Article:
US4469305A - Low torque butterfly valve disc - Google Patents

Low torque butterfly valve disc Download PDF

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US4469305A
US4469305A US06/491,808 US49180883A US4469305A US 4469305 A US4469305 A US 4469305A US 49180883 A US49180883 A US 49180883A US 4469305 A US4469305 A US 4469305A
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disc
butterfly valve
axis
bore
low torque
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US06/491,808
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Hans D. Baumann
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Baumann Hans D
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    • FMECHANICAL ENGINEERING; LIGHTING; HEATING; WEAPONS; BLASTING
    • F16ENGINEERING ELEMENTS AND UNITS; GENERAL MEASURES FOR PRODUCING AND MAINTAINING EFFECTIVE FUNCTIONING OF MACHINES OR INSTALLATIONS; THERMAL INSULATION IN GENERAL
    • F16KVALVES; TAPS; COCKS; ACTUATING-FLOATS; DEVICES FOR VENTING OR AERATING
    • F16K1/00Lift valves or globe valves, i.e. cut-off apparatus with closure members having at least a component of their opening and closing motion perpendicular to the closing faces
    • F16K1/16Lift valves or globe valves, i.e. cut-off apparatus with closure members having at least a component of their opening and closing motion perpendicular to the closing faces with pivoted closure-members
    • F16K1/18Lift valves or globe valves, i.e. cut-off apparatus with closure members having at least a component of their opening and closing motion perpendicular to the closing faces with pivoted closure-members with pivoted discs or flaps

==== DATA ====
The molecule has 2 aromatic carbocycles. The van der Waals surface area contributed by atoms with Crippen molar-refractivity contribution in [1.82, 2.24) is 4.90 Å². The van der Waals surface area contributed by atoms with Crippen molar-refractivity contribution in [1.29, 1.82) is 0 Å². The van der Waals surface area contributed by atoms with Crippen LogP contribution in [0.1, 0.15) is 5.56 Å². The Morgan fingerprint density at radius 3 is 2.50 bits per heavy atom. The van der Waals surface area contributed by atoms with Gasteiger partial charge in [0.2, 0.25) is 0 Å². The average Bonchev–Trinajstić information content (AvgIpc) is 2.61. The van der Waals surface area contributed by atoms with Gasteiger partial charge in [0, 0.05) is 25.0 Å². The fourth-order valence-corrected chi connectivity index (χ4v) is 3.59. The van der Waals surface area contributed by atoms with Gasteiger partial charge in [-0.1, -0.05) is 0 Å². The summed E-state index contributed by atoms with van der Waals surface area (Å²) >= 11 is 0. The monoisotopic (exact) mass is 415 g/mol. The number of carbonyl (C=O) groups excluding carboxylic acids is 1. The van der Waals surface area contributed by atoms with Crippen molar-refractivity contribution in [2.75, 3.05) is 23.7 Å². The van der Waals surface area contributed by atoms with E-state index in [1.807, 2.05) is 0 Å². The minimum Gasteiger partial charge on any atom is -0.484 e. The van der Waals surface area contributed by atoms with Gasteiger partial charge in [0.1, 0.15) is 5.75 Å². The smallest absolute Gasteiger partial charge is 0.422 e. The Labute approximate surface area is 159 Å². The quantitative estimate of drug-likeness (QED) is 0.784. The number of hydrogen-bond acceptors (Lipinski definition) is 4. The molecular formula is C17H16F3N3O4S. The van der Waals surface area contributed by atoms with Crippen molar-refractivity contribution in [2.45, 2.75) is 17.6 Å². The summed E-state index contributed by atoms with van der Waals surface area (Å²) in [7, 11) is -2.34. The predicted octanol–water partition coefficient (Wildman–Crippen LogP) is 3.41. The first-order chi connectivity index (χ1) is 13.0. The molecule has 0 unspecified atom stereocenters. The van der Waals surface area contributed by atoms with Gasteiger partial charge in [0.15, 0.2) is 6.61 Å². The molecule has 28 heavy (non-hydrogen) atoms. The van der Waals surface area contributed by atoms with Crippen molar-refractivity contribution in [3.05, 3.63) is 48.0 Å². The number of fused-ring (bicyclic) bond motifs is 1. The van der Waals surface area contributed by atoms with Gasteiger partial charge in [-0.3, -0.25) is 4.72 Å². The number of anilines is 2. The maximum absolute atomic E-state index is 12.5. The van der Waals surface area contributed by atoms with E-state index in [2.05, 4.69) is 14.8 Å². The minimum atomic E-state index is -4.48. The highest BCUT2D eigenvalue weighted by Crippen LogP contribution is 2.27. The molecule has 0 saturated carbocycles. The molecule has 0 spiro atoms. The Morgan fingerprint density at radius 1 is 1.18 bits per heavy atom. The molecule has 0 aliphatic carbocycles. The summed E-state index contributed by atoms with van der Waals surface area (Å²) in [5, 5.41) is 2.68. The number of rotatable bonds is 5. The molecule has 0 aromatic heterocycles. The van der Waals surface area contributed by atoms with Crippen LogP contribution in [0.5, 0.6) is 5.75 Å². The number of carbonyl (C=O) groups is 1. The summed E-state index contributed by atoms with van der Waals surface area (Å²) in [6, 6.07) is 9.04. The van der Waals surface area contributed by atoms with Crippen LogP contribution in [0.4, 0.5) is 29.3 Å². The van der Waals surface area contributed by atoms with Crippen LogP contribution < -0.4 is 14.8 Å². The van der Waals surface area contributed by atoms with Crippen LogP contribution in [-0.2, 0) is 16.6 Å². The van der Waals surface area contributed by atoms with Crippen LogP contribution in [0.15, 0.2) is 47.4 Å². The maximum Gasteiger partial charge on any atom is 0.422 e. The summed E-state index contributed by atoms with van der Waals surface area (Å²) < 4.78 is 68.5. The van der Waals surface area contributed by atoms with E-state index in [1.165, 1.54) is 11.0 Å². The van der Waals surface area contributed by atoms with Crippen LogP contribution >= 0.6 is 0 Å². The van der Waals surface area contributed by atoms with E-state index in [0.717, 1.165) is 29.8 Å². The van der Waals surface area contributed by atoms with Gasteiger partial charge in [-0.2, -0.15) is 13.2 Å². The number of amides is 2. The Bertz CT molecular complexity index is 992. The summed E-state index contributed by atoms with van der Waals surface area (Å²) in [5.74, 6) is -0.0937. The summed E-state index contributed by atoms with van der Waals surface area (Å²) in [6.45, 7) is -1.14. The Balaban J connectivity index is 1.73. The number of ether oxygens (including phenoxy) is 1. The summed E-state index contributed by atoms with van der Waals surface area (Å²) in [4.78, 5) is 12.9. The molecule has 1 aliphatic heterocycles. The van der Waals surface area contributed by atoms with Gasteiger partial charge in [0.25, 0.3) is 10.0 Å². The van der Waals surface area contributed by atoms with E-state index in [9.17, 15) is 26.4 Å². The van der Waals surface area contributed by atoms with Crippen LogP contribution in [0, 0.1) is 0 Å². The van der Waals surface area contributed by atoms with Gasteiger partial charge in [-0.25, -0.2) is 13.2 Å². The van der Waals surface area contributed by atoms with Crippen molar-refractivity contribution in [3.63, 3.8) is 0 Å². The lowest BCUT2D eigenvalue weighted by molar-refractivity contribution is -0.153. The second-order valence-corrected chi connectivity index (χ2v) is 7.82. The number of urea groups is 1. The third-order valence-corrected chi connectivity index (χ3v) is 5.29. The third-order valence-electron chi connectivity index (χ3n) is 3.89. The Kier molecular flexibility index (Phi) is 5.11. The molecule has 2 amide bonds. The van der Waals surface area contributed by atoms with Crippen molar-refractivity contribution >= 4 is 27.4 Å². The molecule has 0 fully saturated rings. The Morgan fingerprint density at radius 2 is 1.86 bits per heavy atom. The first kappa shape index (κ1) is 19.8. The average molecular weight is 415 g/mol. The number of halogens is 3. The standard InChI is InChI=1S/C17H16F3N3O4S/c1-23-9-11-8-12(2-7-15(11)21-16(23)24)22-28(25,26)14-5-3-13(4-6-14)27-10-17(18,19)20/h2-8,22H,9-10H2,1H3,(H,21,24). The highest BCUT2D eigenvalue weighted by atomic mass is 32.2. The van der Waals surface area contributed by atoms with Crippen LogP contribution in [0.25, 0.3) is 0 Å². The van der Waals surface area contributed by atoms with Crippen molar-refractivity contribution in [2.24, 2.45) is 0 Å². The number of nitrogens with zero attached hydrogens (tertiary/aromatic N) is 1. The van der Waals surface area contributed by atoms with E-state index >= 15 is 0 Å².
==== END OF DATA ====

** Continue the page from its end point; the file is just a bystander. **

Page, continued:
• F16K1/22Lift valves or globe valves, i.e. cut-off apparatus with closure members having at least a component of their opening and closing motion perpendicular to the closing faces with pivoted closure-members with pivoted discs or flaps with axis of rotation crossing the valve member, e.g. butterfly valves
    • F16K1/222Shaping of the valve member

Abstract

A butterfly valve disc of generally oval shape, tiltingly arranged so that the outer periphery forms a perfect circle intersecting with the inner bore of a butterfly valve, and where two semi-circular wall portions forming said discs have angularly offset planary axes to substantially reduce hydrodynamic torque.

Description

This is a further improvement and modification upon my invention "Low Torque and Low Noise Butterfly Valve Disc" patented under U.S. Pat. No. 3,960,177 and a continuation of my U.S. patent application Ser. No. 06/313,830 filed on Oct. 22, 1981, now abandoned.

BRIEF SUMMARY AND BACKGROUND OF THE INVENTION

Butterfly valves used for automatic control reduce pressure particularly at low flow, i.e., low disc openings. Such pressure reduction can only be accomplished by acceleration and subsequent deceleration of the passing medium, where the maximum velocity is a square root function of the pressure drop. Unfortunately, such high velocities along the leading edges of butterfly valves produce undesirable side effects. Such side effects are cavitation with liquid media, aerodynamic throttling noise with gases, and a high dynamic torque with either medium. Such dynamic torque, increasing rapidly towards the fully open position and reaching a peak near 70° disc opening (see curve A in FIG. 4), greatly interferes with the stable valve operation particularly when pneumatic actuators are employed. This torque is a function of the suction effect (much like the "lift" of an airplane wing) produced by high velocity on the upper surface of that portion of the disc pointing in the downstream direction.

Past butterfly discs of improved designs have tried to overcome this dynamic torque problem, notably among them a disc whose terminating downstream periphery has the shape of a fishtail. Another design employs semi-circular cavities on opposing sides of a circular disc. While those designs show improvements in reduction of dynamic torque, neither of them meets the additional objectives of my invention, which are:

a. reduce hydrodynamic torque;

b. provide tight shut-off;